• Softbank invested $20 million into Alibaba in exchange for 34% of the company. When Alibaba had their IPO, the Softbank stake was valued at more than $60 billion.
  • Keiner Perkins, Sequoia Capital, and Caufield & Byers each invested $12.5 million into Google’s Series B in 1999. In 2005, one year after the Google IPO, each of those investments were worth nearly $4.3 billion.

The adherence to the power law and the desire for high returns has led to a quest for “unicorns.” These are startups whose valuation is $1 billion or more. They are rare, hence the name. Yet if a fund can be the proud investor of a unicorn, they could reap great profits.

Not only that, but because of their model , venture investors NEED unicorns. That's why they won't be interested in just "good" businesses. They want the future Google or Apple, otherwise they cannot cover their losses. It's VC maths, also known as portfolio construction.

(for an in-depth breakdown of portfolio construction, the power law and more, you can read our guest post by Rodrigo Ferreira here ).

“We Don't Live In A Normal World; We Live Under A Power Law."- Peter Thiel

How is this all possible?

These high returns are the result of VC ownership in startups. They receive this ownership via an equity stake in the company which is in return for their investment. Additionally, certain VCs will not only provide funding, but expertise in key areas. This includes legal, marketing, and strategic knowledge. And let’s not forget about the relationships! After all, they want a great return on their investment and want to see it be successful.

Now that you understand the gist of it, let’s discuss the process.

What is the market size of Venture Capital?

Just like any industry, VC has a market size, too. And it's big.

Venture Capital is a massive industry. 2021 alone set a new record for VC. Eisner Amper states the following:

“VC investment for all of 2021 ($329.6 billion) not only exceeded the prior record, which was established in 2020 ($166.6 billion), it nearly doubled it. Total 2021 deal count of 17,054 also set a record, far exceeding the prior record of 12,490 deals done in 2019.”

Some of the largest VCs have billions in assets under management (AUM). This includes:

  • Andreessen Horowitz (a16z) $54.6 billion in AUM.
  • Sequoia Capital with $85.5 billion in AUM.
  • Coatue $72.1 billion in AUM.
  • Tiger Global $124.7 billion in AUM.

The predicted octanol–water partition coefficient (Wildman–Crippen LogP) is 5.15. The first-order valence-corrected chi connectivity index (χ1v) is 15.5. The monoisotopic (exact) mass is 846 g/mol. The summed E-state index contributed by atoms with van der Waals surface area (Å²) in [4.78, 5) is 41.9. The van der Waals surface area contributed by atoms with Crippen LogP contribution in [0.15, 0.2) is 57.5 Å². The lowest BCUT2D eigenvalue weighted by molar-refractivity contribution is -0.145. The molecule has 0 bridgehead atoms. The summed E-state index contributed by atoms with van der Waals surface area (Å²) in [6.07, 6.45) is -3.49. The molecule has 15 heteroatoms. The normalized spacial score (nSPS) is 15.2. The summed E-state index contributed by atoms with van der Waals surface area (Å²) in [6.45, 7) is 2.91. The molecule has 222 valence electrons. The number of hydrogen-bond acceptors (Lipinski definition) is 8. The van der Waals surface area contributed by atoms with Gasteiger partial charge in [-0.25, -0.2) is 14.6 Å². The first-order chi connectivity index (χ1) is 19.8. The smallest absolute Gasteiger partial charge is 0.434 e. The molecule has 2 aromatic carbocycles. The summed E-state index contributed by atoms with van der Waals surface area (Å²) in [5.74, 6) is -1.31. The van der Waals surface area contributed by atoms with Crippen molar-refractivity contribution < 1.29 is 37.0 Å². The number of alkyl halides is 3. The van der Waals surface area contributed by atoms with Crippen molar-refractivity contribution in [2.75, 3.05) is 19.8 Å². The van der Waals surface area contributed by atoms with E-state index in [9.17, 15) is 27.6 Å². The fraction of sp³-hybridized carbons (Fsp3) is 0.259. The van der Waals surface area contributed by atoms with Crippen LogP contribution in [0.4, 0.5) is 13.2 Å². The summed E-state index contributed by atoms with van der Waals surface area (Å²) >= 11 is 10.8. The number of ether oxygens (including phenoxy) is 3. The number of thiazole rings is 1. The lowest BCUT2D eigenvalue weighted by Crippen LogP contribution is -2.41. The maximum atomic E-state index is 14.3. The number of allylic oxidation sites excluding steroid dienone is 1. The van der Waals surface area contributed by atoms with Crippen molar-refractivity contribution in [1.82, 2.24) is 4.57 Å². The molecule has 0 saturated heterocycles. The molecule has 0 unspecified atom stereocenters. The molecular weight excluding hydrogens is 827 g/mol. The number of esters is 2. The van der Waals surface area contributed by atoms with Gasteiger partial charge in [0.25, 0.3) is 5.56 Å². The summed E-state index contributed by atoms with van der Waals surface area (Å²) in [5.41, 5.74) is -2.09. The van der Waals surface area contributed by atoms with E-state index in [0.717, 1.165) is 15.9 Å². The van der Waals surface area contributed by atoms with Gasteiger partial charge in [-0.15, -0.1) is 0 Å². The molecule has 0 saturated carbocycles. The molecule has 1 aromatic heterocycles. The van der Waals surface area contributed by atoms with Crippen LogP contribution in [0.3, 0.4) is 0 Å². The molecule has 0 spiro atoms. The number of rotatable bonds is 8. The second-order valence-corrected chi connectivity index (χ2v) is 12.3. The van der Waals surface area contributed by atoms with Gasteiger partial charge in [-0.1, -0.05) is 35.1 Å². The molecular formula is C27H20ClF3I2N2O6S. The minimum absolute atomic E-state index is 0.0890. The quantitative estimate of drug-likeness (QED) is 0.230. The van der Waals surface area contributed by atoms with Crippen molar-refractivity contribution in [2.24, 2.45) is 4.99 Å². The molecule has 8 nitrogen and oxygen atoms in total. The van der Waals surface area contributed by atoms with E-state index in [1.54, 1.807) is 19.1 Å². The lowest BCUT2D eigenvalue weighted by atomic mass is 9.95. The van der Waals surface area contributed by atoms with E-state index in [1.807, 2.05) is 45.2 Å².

Pitchbook revealed that 2021 in VC saw major exits for VC firms. More than $774 billion in annual exit value was created via venture backed companies that had an IPO or were acquired.

Attached is the chart (courtesy of FactSet ) of the top VC sectors of 2021.

The following is a list of the top VC firms of 2021 (again, courtesy of FactSet )

Although the VC market may be cooling, it is by no means stopping.

Venture Capital vs Private Equity

Venture capital (VC) is similar to private equity (PE) because they both provide working capital to companies with the hope of higher returns. Technically, VC is a form or private equity, but they couldn’t be more different in how they operate and their overall goals. Where VC is the go to for young startups for growth, PE plays a role in more mature companies. These mature companies have a longer operating history and may even be publicly traded entities. Additionally, these companies may be unprofitable. PE firms purchase these companies in an effort to turn them around. The goal for the PE firm is to turn around the failing company and then sell it for a profit.

Whereas VC firms make multiple investments in a variety of companies to mitigate risk and increase the likelihood of success, PE firms purchase 100% of the companies they invest in. This gives them full control of the entity. PE firms possess large amounts of “dry capital” i.e. resources, that allow them to invest vast sums ($100 million or more) in a single company. This grants the PE firm control of the affairs of the company, allowing them to make major changes as well as hire and fire key executives. In simple terms, VCs take a minority stake while PE takes a majority stake.